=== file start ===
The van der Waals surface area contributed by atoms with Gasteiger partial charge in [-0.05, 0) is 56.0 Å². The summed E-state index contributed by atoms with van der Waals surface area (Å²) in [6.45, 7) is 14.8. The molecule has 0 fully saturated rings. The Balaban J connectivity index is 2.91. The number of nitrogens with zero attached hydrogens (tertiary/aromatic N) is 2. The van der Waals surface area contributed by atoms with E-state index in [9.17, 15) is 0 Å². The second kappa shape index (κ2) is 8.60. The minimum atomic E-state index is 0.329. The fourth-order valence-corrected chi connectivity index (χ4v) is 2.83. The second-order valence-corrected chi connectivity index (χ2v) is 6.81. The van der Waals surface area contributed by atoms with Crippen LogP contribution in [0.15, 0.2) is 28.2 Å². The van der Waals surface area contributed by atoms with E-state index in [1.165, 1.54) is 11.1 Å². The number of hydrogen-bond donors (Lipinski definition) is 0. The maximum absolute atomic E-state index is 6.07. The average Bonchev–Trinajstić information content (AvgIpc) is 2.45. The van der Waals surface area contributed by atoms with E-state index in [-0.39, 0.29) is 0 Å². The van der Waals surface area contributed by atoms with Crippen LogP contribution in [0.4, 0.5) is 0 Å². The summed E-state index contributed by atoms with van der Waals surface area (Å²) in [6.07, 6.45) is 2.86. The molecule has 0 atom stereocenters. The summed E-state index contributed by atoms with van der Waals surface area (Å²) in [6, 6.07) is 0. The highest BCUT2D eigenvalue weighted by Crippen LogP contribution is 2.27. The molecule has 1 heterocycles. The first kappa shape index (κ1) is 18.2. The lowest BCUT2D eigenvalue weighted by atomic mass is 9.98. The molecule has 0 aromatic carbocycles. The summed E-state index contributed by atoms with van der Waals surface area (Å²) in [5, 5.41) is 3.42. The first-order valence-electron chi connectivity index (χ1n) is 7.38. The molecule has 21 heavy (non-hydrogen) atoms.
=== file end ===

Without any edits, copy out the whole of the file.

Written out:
The van der Waals surface area contributed by atoms with Gasteiger partial charge in [-0.05, 0) is 56.0 Å². The summed E-state index contributed by atoms with van der Waals surface area (Å²) in [6.45, 7) is 14.8. The molecule has 0 fully saturated rings. The Balaban J connectivity index is 2.91. The number of nitrogens with zero attached hydrogens (tertiary/aromatic N) is 2. The van der Waals surface area contributed by atoms with E-state index in [9.17, 15) is 0 Å². The second kappa shape index (κ2) is 8.60. The minimum atomic E-state index is 0.329. The fourth-order valence-corrected chi connectivity index (χ4v) is 2.83. The second-order valence-corrected chi connectivity index (χ2v) is 6.81. The van der Waals surface area contributed by atoms with Crippen LogP contribution in [0.15, 0.2) is 28.2 Å². The van der Waals surface area contributed by atoms with E-state index in [1.165, 1.54) is 11.1 Å². The number of hydrogen-bond donors (Lipinski definition) is 0. The maximum absolute atomic E-state index is 6.07. The average Bonchev–Trinajstić information content (AvgIpc) is 2.45. The van der Waals surface area contributed by atoms with E-state index in [-0.39, 0.29) is 0 Å². The van der Waals surface area contributed by atoms with Crippen LogP contribution in [0.4, 0.5) is 0 Å². The summed E-state index contributed by atoms with van der Waals surface area (Å²) in [6.07, 6.45) is 2.86. The molecule has 0 atom stereocenters. The summed E-state index contributed by atoms with van der Waals surface area (Å²) in [6, 6.07) is 0. The highest BCUT2D eigenvalue weighted by Crippen LogP contribution is 2.27. The molecule has 1 heterocycles. The first kappa shape index (κ1) is 18.2. The lowest BCUT2D eigenvalue weighted by atomic mass is 9.98. The molecule has 0 aromatic carbocycles. The summed E-state index contributed by atoms with van der Waals surface area (Å²) in [5, 5.41) is 3.42. The first-order valence-electron chi connectivity index (χ1n) is 7.38. The molecule has 21 heavy (non-hydrogen) atoms.